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On Otis McDonald and his lawsuit challenging Chicago’s 1982 handgun ban

Otis McDonald sued for the right to own a handgun in Chicago, and the Supreme Court ruled in his favor on June 28. Read his story, from our archives

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Meet the plaintiffs: These four Chicago residents (from left), Adam Orlov, David and Colleen Lawson, and Otis McDonald, have sued to repeal the city’s ban on handgun possession. Their case will be heard by the Supreme Court in February.
Meet the plaintiffs: These four Chicago residents (from left), Adam Orlov, David and Colleen Lawson, and Otis McDonald, have sued to repeal the city’s ban on handgun possession. Their case will be heard by the Supreme Court in February.

 

When Otis McDonald bought his house in Morgan Park in 1971, the purchase represented a generational milestone of sorts: One of 12 children born to Louisiana sharecroppers, McDonald left the farm at 17 to find work in the big city, and, after struggling for many years in low-paying seasonal jobs, was hired as a janitor by the University of Chicago in the early sixties. He eventually earned a coveted skilled union position as a building-maintenance engineer, a job he kept until he retired.

Today McDonald, a bright-eyed and trim 76-year-old grandfather, considers himself one of few defenders of peace and security on the leafy, house-lined street where three of his children grew up and played. The gangbangers and drug dealers have taken over, he says. “You go out there in the morning and pick up bottles and things on the lawn,” he explains, describing events of the past summer. “They’re out there at three in the morning, in the middle of the street, drinking and smoking their stuff. They throw stuff all over your lawn, and you can’t say anything, because they might up and shoot you.” McDonald says his house has been broken into three times and his garage twice—most recently, early one morning this past August by a man McDonald recognized from around the neighborhood. Does McDonald think the robber planned to sell the stolen possessions for drugs? “Of course, of course,” he says matter-of-factly.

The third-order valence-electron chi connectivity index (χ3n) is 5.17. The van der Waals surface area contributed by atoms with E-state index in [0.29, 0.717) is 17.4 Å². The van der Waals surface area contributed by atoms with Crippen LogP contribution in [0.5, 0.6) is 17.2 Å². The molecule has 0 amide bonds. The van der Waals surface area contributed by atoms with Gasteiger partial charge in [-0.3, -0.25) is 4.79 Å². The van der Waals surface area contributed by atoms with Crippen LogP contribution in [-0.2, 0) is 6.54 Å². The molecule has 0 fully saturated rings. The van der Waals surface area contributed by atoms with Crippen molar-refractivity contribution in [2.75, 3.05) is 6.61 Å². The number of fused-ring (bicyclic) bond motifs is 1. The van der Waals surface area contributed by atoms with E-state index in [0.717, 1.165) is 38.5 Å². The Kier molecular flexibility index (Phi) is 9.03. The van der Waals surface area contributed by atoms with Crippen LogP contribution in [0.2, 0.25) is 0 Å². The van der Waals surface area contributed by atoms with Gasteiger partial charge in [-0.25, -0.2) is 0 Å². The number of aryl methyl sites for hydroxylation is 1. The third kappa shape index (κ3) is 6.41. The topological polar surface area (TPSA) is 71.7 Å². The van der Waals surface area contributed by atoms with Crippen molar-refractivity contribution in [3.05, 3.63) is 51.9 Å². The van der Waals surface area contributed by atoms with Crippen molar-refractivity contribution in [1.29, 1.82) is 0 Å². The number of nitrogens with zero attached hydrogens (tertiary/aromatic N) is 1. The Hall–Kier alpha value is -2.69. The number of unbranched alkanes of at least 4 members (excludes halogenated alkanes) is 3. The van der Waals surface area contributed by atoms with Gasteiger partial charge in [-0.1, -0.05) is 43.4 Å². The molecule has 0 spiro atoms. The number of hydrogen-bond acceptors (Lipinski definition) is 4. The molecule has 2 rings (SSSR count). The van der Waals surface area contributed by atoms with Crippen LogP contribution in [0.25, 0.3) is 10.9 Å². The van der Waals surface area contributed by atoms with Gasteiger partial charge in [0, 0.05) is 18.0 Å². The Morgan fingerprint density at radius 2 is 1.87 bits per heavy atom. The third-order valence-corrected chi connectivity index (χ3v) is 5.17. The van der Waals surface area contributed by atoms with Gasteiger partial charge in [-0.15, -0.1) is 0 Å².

Otis McDonald wants a handgun—a pistol to carry around the house and keep on his bedside table at night. An avid hunter, he has two shotguns in the house, but he says those weapons are too unwieldy to use when facing a midnight intruder. More to the point, McDonald believes that if Chicago residents were allowed to keep handguns in their homes, criminals would think twice before breaking in—a fairly common rationale among gun-rights supporters. McDonald, however, is no ordinary gun-rights supporter: In 2008, he joined three other residents in a lawsuit to get rid of the city’s handgun ban, the most restrictive gun law in the country and probably the most far-reaching because of Chicago’s size.

Fulfilling a longtime goal of the gun lobby, two years ago the Supreme Court upended a 70-year-old precedent and ruled that the Second Amendment guarantees an individual the right to own a handgun—at least in Washington, D.C., and other areas under federal jurisdiction. Now McDonald v. City of Chicago, to be argued in February, will determine if the ruling applies to the states and cities. If Chicago’s law falls, will the city be flooded with guns and a resulting wave of deadly shootouts? No one really thinks so—but the ramifications may be far-reaching in other important ways.

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Photography by Tom Maday

 

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